However, Singaporeans now speak English and an Asian language, usually Mandarin, Bahasa Melayu, or Tamil, and they can act as connectors between English-speaking nations and Asian countries such as China and India.

Maths is a basic skill necessary for all trade and accounting, and forms the foundation for the scientific and financial research and development that has allowed Singapore to move up the value chain. Singapore students consistently outperform their peers from more than 50 countries in tests such as the Trends in International Mathematics and Science Study (TIMMS). These tests are used to benchmark the science and maths knowledge and skills of students internationally.

South Africa, Namibia, Nigeria from the Sub-Saharan continent, along with other countries such as Canada, the US and Libya have adopted the Singaporean approach to better their students’ performance.

South African students performed less well than many of their African peers in the TIMMS test of 2007, where South Africa came second last.

South Africa’s Education Minister, Naledi Pandor, responded by imposing a moratorium on Timms testing to avoid further embarrassment!

Fortunately there was another more constructive response. Adapting Singapore Math for South Africa, Jack Garb, an educator and former principal at King David Linksfield Junior, noticed Singapore’s consistent top TIMMS rankings, and started a project to adopt the Singaporean mathematics syllabus for South African pupils. “The teaching approach is embedded in the materials, providing a teacher with clear guidelines every step of the way,” he said.

South Africa could emulate Singapore with more stimulating educational materials and better-trained teachers supervised for effective follow-through.

By adopting methods such as making the textbooks colourful with bold fonts, students are better engaged in the learning process. Jack Garb works together with the Organisation for Educational Resources and Technological Training (ORT) of South Africa to manage this project. Zoliswa Binza, a grade two teacher at Zenzeleni Primary School in Alexandra Township in Johannesburg, who has been part of Garb’s project since 2008, was quoted in The Teacher: “Since I became part of Singapore maths, I could see changes in the way I teach and the way learners interact with me.”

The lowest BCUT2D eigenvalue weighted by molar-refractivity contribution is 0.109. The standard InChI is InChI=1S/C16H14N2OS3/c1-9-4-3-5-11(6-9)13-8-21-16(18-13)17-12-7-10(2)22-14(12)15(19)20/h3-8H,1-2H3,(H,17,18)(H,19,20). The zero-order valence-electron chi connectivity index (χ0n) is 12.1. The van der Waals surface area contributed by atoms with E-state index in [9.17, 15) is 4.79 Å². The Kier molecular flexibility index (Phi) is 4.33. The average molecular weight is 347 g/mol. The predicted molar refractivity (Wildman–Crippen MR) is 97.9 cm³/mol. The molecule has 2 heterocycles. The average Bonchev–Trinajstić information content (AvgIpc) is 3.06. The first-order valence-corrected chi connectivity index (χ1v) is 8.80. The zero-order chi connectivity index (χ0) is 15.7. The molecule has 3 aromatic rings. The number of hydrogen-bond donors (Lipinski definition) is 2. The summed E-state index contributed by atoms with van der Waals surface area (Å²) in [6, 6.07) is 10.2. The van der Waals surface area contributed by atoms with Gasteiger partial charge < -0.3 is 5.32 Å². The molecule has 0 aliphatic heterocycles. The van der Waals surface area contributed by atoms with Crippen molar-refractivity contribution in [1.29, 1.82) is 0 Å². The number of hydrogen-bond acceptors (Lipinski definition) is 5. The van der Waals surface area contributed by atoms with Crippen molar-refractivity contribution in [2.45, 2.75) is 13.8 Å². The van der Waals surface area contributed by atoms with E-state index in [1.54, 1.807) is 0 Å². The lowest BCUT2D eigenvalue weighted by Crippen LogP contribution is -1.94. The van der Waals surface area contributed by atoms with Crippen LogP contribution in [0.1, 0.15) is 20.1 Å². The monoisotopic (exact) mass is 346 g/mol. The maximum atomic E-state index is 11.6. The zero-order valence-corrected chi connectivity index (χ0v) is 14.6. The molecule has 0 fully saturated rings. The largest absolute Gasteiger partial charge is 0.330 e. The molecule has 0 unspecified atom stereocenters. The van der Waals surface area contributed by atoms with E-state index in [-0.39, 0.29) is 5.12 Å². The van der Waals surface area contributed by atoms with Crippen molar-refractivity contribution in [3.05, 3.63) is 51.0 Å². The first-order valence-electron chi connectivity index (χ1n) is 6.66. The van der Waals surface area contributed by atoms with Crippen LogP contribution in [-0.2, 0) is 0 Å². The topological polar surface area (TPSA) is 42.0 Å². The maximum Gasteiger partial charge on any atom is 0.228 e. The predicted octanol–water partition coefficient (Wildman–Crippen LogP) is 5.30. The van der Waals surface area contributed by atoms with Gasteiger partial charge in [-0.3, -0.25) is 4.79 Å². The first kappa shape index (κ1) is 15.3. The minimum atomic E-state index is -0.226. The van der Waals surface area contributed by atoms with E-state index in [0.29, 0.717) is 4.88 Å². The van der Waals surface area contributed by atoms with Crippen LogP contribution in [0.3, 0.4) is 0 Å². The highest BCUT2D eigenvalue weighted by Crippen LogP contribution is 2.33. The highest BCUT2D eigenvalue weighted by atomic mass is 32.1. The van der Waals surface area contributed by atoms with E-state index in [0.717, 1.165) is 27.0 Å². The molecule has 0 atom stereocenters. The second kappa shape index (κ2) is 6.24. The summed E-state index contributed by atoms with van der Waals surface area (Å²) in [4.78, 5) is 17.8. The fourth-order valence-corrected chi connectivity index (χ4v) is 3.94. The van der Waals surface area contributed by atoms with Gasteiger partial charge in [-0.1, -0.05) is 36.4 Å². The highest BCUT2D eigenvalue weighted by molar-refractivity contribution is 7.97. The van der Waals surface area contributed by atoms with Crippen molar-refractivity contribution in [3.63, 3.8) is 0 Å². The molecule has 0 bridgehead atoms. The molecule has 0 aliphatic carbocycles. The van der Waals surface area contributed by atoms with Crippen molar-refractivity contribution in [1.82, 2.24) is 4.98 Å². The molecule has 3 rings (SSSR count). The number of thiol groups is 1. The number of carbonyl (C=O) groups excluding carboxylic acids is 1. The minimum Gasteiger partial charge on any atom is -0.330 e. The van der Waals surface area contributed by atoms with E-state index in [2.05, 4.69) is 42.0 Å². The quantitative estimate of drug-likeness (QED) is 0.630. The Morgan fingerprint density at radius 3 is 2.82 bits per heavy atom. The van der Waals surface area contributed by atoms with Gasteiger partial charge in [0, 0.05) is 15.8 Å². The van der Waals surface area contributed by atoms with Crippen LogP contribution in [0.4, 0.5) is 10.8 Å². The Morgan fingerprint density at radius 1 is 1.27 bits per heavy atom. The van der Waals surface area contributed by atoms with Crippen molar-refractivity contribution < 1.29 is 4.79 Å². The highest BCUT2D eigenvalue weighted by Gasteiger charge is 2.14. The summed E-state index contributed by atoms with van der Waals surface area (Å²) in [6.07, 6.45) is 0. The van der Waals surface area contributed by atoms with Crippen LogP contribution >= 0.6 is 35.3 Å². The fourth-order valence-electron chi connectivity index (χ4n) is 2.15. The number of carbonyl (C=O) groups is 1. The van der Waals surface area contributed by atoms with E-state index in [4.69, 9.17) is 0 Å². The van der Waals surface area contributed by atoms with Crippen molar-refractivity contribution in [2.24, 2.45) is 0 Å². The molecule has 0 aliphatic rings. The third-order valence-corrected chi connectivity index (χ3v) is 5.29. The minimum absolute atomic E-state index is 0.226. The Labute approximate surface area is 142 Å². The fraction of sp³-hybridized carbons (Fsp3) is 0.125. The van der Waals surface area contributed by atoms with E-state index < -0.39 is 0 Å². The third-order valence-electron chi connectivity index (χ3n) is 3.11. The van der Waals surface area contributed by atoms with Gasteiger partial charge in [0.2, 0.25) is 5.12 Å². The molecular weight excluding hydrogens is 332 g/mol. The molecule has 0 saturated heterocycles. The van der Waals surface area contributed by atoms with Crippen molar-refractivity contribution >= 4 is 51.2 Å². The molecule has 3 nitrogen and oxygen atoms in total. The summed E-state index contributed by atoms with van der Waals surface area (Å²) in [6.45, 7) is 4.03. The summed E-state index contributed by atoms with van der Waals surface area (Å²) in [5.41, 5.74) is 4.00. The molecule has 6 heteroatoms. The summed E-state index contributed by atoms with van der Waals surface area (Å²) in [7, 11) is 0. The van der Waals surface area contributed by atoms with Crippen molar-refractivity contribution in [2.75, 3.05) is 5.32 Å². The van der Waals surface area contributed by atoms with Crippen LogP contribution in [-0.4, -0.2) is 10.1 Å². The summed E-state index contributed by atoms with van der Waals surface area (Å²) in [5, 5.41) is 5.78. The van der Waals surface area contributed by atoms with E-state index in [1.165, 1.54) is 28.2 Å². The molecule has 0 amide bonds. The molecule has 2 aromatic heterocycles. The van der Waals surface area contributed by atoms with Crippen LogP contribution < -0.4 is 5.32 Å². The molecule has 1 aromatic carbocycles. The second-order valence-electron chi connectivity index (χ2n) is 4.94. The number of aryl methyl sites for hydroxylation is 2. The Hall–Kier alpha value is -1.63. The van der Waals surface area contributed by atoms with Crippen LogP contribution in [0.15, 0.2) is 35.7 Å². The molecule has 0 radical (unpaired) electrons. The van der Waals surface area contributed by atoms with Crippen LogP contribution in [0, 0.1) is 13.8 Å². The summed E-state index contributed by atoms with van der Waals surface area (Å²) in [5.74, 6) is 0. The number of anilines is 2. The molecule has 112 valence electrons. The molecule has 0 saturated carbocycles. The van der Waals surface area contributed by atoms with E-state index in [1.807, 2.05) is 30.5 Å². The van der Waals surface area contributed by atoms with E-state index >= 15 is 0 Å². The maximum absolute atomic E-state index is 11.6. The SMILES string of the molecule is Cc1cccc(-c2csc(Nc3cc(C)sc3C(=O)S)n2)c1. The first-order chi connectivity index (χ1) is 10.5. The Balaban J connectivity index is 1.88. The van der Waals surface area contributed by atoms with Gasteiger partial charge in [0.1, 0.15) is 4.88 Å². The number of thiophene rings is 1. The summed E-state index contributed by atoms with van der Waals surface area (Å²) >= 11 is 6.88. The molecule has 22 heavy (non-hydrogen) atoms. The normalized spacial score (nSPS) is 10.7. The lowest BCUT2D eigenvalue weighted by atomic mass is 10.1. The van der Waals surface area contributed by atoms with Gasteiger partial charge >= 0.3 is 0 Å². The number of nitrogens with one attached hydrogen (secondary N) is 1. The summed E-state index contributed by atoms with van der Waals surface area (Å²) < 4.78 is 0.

The project targets pupils from grade one to grade three and has been implemented in 30 schools in Soweto, Orange Farm and Tembisa.

Since then, the moratorium on TIMMS testing of South African students’ math performances has been lifted. In 2011, South Africa improved by 63 points on the TIMMS ranking.

While it is necessary to build up human capital, it is vital not to destroy all that has been established. African countries and Singapore, at independence some 50 years ago, started with similar GDP figures.

Having been able to avoid strife, Singapore has had a comparatively peaceful environment for good educational policies to take root. War, the lack of basic education and health benefits, along with autocratic dictators set many African countries back. That dark time has passed.

The blessing of natural resources, by way of oil, minerals and precious metals, became a curse in African countries, attracting companies that extracted natural resources, without creating jobs for that many Africans.

While Singapore has highly-paid politicians, the lack of corruption means that educational investments are applied effectively. With a foundation of peace in Africa, pragmatic principles of educational policies mean the future is shaped for the next generation.

This article was first published in African Business magazine, June 2015 issue. Copyright IC Publications 2015. Published under permission by IC Publications www.africanbusinessmagazine.com.